Abattoir #5-6 (Radical)

Saw‘s Darren Lynn Bousman wraps up his haunted house horror story in bloody, sequel-baiting fashion.

 

28 pgs., color; $3.50 (each
(W: Rob Levin, Troy Peteri; A: Hugo Petrus, Wayne Nichols)
 
I’m a big fan of the haunted-house genre of horror. Besides having something of an architectural fetish, I love these tales because they provide so many opportunities for the author to cast a cloud of ambiguity around events in the story: are they ordinary occurrences, the perceptions of a disturbed mind, or genuine supernatural events? In the best stories, the author can have it all three ways, and work in some moral philosophy as well (e.g., unquiet spirits who can’t rest until some wrong has been righted).
 
One of the more enjoyable modern works in this genre that I’ve come across lately is Radical’s Abattoir series, which was created by Darren Lynn Bousman (of the Saw franchise) from a concept by Michael Peterson. The first Abattoir arc wraps up with issues #5 and 6, but a last-frame “gotcha” all but promises there will be future installments of this series. In case you missed issues #1-4, the setup is that a real estate agent named Richard Ashwalt has been given the unenviable task of selling a house where a particularly gruesome murder was committed. For most people that kind of history would lower the home’s value, but quite the opposite is true for Jebadiah Crone, whose appearance matches his name and who is extremely eager to purchase this particular house. Crone is a man who won’t take no for an answer, and as Richard (once a contented family man) becomes more involved with Crone and the house, his live goes rapidly downhill. In fact, the first thing we see in issue #5 is a newspaper headline accusing him of murder.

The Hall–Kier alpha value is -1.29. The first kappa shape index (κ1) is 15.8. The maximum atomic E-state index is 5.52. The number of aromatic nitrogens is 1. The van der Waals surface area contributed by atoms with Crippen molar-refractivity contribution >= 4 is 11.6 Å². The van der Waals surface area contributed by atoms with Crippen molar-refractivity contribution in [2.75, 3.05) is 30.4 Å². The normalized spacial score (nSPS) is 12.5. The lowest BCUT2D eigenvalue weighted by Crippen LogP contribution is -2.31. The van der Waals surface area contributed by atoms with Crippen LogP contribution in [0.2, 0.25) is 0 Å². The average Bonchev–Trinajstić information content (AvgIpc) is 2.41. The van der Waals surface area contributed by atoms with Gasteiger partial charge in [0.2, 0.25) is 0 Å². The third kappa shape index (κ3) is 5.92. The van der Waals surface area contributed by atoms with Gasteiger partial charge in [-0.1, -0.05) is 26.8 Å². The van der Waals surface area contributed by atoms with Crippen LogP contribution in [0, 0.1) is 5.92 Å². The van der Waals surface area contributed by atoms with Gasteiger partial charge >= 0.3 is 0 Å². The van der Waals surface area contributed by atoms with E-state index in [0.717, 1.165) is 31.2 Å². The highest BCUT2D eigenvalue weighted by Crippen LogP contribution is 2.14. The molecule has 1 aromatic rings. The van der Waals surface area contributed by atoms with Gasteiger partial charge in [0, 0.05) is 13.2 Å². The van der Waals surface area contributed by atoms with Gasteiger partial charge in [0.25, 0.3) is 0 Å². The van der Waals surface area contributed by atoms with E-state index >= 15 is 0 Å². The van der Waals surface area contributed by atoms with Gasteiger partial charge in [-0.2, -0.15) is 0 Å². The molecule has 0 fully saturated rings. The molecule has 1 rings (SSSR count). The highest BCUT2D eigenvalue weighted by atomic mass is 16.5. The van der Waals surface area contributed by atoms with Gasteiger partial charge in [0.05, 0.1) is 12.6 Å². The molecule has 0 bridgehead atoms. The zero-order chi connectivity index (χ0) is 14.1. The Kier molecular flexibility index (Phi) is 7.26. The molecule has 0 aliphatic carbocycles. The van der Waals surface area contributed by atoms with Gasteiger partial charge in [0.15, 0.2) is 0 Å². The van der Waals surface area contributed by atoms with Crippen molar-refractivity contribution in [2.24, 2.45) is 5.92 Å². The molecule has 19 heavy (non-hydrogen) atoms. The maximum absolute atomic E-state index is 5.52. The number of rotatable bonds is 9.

In issue #5, we also learn about the past history of Jebadiah Crone, then cut to the present time where Richard’s having a hard time distinguishing between reality and his own hallucinations. He comes across Crone’s house, which is even creepier than the murder house that set Richard and Crone on a collision course (“every staircase…down, not up”), and confronts an aspect of his past that he has been blocking out. Issue #6 continues with Richard’s (and our) confusions between reality and the products of his disordered mind, and it gets quite bloody, totally living up to the “mature readers” designation which the series carries.
 
Much as I like the series, I found the concluding issues of Abattoir to be a little disappointing. They feel rushed, and rely too much on the good will of the reader to accept what they are given and overlook the sketchiness of the final issue in particular. The art remains a strong point of the series—the fully-painted style goes a long way towards creating the creepy atmosphere which makes this kind of story work—but there’s a definitely drop-off of inventiveness in issue 6, as if Wayne Nichols and his team just wanted to get done and move on to their next assignment. Abattoir has “movie pitch” written all over it, and it’s the kind of story which would translate well to screen, so I hope we get to see this story on the big screen as well. | Sarah Boslaugh

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